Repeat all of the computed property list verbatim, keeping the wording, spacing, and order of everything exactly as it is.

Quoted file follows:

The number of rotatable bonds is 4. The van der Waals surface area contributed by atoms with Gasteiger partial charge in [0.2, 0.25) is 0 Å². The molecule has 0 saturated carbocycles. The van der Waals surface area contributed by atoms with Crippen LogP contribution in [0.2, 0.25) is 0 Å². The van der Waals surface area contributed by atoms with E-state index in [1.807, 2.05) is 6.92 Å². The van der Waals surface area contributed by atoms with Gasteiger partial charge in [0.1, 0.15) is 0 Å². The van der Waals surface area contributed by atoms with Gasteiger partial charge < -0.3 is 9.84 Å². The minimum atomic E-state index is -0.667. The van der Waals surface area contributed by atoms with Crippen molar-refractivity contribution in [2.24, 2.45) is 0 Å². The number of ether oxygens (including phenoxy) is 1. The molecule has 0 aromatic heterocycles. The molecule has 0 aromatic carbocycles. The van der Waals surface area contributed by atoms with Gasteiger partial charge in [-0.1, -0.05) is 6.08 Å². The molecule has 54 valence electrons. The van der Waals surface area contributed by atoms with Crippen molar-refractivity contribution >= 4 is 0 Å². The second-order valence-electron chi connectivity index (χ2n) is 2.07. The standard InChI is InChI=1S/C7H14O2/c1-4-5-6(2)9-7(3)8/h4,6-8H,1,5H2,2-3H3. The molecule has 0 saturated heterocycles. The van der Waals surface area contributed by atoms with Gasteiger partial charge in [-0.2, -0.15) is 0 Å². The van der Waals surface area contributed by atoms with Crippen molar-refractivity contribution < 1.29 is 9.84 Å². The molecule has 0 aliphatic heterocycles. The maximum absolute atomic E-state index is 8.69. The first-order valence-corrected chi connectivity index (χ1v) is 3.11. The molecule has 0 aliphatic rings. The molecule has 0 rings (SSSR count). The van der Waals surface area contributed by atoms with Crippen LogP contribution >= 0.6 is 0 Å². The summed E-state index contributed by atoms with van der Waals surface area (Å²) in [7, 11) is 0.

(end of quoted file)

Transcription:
The number of rotatable bonds is 4. The van der Waals surface area contributed by atoms with Gasteiger partial charge in [0.2, 0.25) is 0 Å². The molecule has 0 saturated carbocycles. The van der Waals surface area contributed by atoms with Crippen LogP contribution in [0.2, 0.25) is 0 Å². The van der Waals surface area contributed by atoms with E-state index in [1.807, 2.05) is 6.92 Å². The van der Waals surface area contributed by atoms with Gasteiger partial charge in [0.1, 0.15) is 0 Å². The van der Waals surface area contributed by atoms with Gasteiger partial charge < -0.3 is 9.84 Å². The minimum atomic E-state index is -0.667. The van der Waals surface area contributed by atoms with Crippen molar-refractivity contribution in [2.24, 2.45) is 0 Å². The number of ether oxygens (including phenoxy) is 1. The molecule has 0 aromatic heterocycles. The molecule has 0 aromatic carbocycles. The van der Waals surface area contributed by atoms with Gasteiger partial charge in [-0.1, -0.05) is 6.08 Å². The molecule has 54 valence electrons. The van der Waals surface area contributed by atoms with Crippen molar-refractivity contribution >= 4 is 0 Å². The second-order valence-electron chi connectivity index (χ2n) is 2.07. The standard InChI is InChI=1S/C7H14O2/c1-4-5-6(2)9-7(3)8/h4,6-8H,1,5H2,2-3H3. The molecule has 0 saturated heterocycles. The van der Waals surface area contributed by atoms with Gasteiger partial charge in [-0.2, -0.15) is 0 Å². The van der Waals surface area contributed by atoms with Crippen molar-refractivity contribution < 1.29 is 9.84 Å². The molecule has 0 aliphatic heterocycles. The maximum absolute atomic E-state index is 8.69. The first-order valence-corrected chi connectivity index (χ1v) is 3.11. The molecule has 0 aliphatic rings. The molecule has 0 rings (SSSR count). The van der Waals surface area contributed by atoms with Crippen LogP contribution >= 0.6 is 0 Å². The summed E-state index contributed by atoms with van der Waals surface area (Å²) in [7, 11) is 0.